function IsoEnvW1(hamAB,hamBA,rhoBA,rhoAB,w,v,u)
    indList1 = Any[[7,8,-1,9],[4,3,-3,2],[7,5,4],[9,10,-2,11],[8,10,5,6],[1,11,2],[1,6,3]]
    indList2 = Any[[1,2,3,4],[10,7,-3,6],[-1,11,10],[3,4,-2,8],[1,2,11,9],[5,8,6],[5,9,7]]
    indList3 = Any[[5,7,3,1],[10,9,-3,8],[-1,11,10],[4,3,-2,2],[4,5,11,6],[1,2,8],[7,6,9]]
    indList4 = Any[[3,7,2,-1],[5,6,4,-3],[2,1,4],[3,1,5],[7,-2,6]]
    wEnv = ncon(Any[hamAB,rhoBA,conj(w),u,conj(u),v,conj(v)],indList1) +
   			ncon(Any[hamBA,rhoBA,conj(w),u,conj(u),v,conj(v)],indList2) +
   			ncon(Any[hamAB,rhoBA,conj(w),u,conj(u),v,conj(v)],indList3) +
    return wEnv

function IsoEnvW2(hamAB,hamBA,rhoBA,rhoAB,w,v,u)
    indList1 = Any[[7,8,-1,9],[4,3,-3,2],[7,5,4],[9,10,-2,11],[8,10,5,6],[1,11,2],[1,6,3]]
    indList2 = Any[[1,2,3,4],[10,7,-3,6],[-1,11,10],[3,4,-2,8],[1,2,11,9],[5,8,6],[5,9,7]]
    indList3 = Any[[5,7,3,1],[10,9,-3,8],[-1,11,10],[4,3,-2,2],[4,5,11,6],[1,2,8],[7,6,9]]
    indList4 = Any[[3,7,2,-1],[5,6,4,-3],[2,1,4],[3,1,5],[7,-2,6]]
    wEnv = @ncon(Any[hamAB,rhoBA,conj(w),u,conj(u),v,conj(v)],indList1) +
   			@ncon(Any[hamBA,rhoBA,conj(w),u,conj(u),v,conj(v)],indList2) +
   			@ncon(Any[hamAB,rhoBA,conj(w),u,conj(u),v,conj(v)],indList3) +
    return wEnv

@tensor function IsoEnvW3(hamAB,hamBA,rhoBA,rhoAB,w,v,u)
    wEnv[-1,-2,-3] :=
    	hamAB[7,8,-1,9]*rhoBA[4,3,-3,2]*conj(w[7,5,4])*u[9,10,-2,11]*conj(u[8,10,5,6])*v[1,11,2]*conj(v[1,6,3]) +
    	hamBA[1,2,3,4]*rhoBA[10,7,-3,6]*conj(w[-1,11,10])*u[3,4,-2,8]*conj(u[1,2,11,9])*v[5,8,6]*conj(v[5,9,7]) +
    	hamAB[5,7,3,1]*rhoBA[10,9,-3,8]*conj(w[-1,11,10])*u[4,3,-2,2]*conj(u[4,5,11,6])*v[1,2,8]*conj(v[7,6,9]) +
    return wEnv

All indices appearing in this problem are of size χ. For tensors with ComplexF64 eltype and values of χ in 2:2:32, the reported minimal times using the @belapsed macro from BenchmarkTools.jl are given by

χIsoEnvW1: nconIsoEnvW2: @nconIsoEnvW3: @tensor

Throughout this range of χ values, method 3 that uses the @tensor macro is consistenly the fastest, both at small χ, where the type stability and the fact that the contraction pattern is analyzed at compile time matters, and at large χ, where the caching of temporaries matters. The direct ncon call has neither of those two features (unless the fourth positional argument is specified, which was not the case here). The @ncon solution provides a hook into the cache and thus is competitive with @tensor for large χ, where the cost is dominated by matrix multiplication and allocations. For small χ, @ncon is also plagued by the runtime analysis of the contraction, but is even worse then ncon. For small χ, the unavoidable type instabilities in ncon implementation seem to make the interaction with the cache hurtful rather than advantageous.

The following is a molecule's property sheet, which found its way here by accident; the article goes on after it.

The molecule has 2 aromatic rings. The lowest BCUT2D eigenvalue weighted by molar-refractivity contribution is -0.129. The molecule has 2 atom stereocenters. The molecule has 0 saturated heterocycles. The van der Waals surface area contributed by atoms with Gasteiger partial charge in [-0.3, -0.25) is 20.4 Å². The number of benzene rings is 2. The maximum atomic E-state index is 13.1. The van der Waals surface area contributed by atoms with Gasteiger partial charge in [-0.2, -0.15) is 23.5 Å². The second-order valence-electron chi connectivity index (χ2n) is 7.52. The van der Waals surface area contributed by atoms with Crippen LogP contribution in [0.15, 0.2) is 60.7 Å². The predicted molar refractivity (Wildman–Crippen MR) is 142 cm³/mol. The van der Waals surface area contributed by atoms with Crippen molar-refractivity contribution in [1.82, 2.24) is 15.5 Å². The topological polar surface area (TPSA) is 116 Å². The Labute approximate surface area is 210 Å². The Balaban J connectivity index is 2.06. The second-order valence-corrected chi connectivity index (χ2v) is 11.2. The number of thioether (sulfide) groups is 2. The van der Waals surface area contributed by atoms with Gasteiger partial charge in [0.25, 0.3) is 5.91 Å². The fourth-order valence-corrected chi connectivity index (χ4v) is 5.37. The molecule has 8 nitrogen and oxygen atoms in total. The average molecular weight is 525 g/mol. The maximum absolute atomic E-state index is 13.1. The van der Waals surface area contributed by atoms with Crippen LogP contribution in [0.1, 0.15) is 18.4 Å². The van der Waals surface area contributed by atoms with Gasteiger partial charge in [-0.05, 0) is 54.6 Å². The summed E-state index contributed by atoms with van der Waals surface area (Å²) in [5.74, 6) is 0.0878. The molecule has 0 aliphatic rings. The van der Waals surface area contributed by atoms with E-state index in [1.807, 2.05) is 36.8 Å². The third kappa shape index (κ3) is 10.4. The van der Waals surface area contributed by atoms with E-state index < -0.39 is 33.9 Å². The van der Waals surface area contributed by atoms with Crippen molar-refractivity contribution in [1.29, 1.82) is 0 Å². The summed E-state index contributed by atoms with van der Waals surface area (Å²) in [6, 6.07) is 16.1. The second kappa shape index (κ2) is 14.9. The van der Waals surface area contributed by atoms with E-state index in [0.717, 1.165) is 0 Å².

Multithreading and GPU evaluation of tensor contractions with @cutensor

Every index expression will be evaluated as a sequence of elementary tensor operations, i.e. permuted additions, partial traces and contractions, which are implemented for strided arrays as discussed in Package features. In particular, these implementations rely on Strided.jl, and we refer to this package for a full specification of which arrays are supported. As a rule of thumb, Arrays from Julia base, as well as views thereof if sliced with a combination of Integers and Ranges. Special types such as Adjoint and Transpose from Base are also supported. For permuted addition and partial traces, native Julia implementations are used which could benefit from multithreading if JULIA_NUM_THREADS>1. The binary contraction is performed by first permuting the two input tensors into a form such that the contraction becomes equivalent to one matrix multiplication on the whole data, followed by a final permutation to bring the indices of the output tensor into the desired order. This approach allows to use the highly efficient matrix multiplication (gemm) from BLAS, which is multithreaded by default. There is also a native contraction implementation that is used for e.g. arrays with an eltype that is not <:LinearAlgebra.BlasFloat. It performs the contraction directly without the additional permutations, but still in a cache-friendly and multithreaded way (again relying on JULIA_NUM_THREADS>1). This implementation can sometimes be faster even for BlasFloat types, and the use of BLAS can be disabled globally by calling disable_blas(). It is currently not possible to control the use of BLAS at the level of individual contractions.

Since TensorOperations v2.0, the necessary implementations are also available for CuArray objects of the CUDA.jl library. This implementation is essentially a simple wrapper over the CUTENSOR library of NVidia, and as such has certain restrictions as a result thereof. Native Julia alternatives using CUDA.jl or KernelAbstractions.jl might be provided in the future.

Mixed operations between host arrays (e.g. Array) and device arrays (e.g. CuArray) will fail. However, if one wants to harness the computing power of the GPU to perform all tensor operations, there is a dedicated macro @cutensor. This will transfer all arrays to the GPU before performing the requested operations. If the output is an existing host array, the result will be copied back. If a new result array is created (i.e. using :=), it will remain on the GPU device and it is up to the user to transfer it back. Arrays are transfered to the GPU just before they are first used, and in a complicated tensor expression, this might have the benefit that transer of the later arrays overlaps with computation of earlier operations.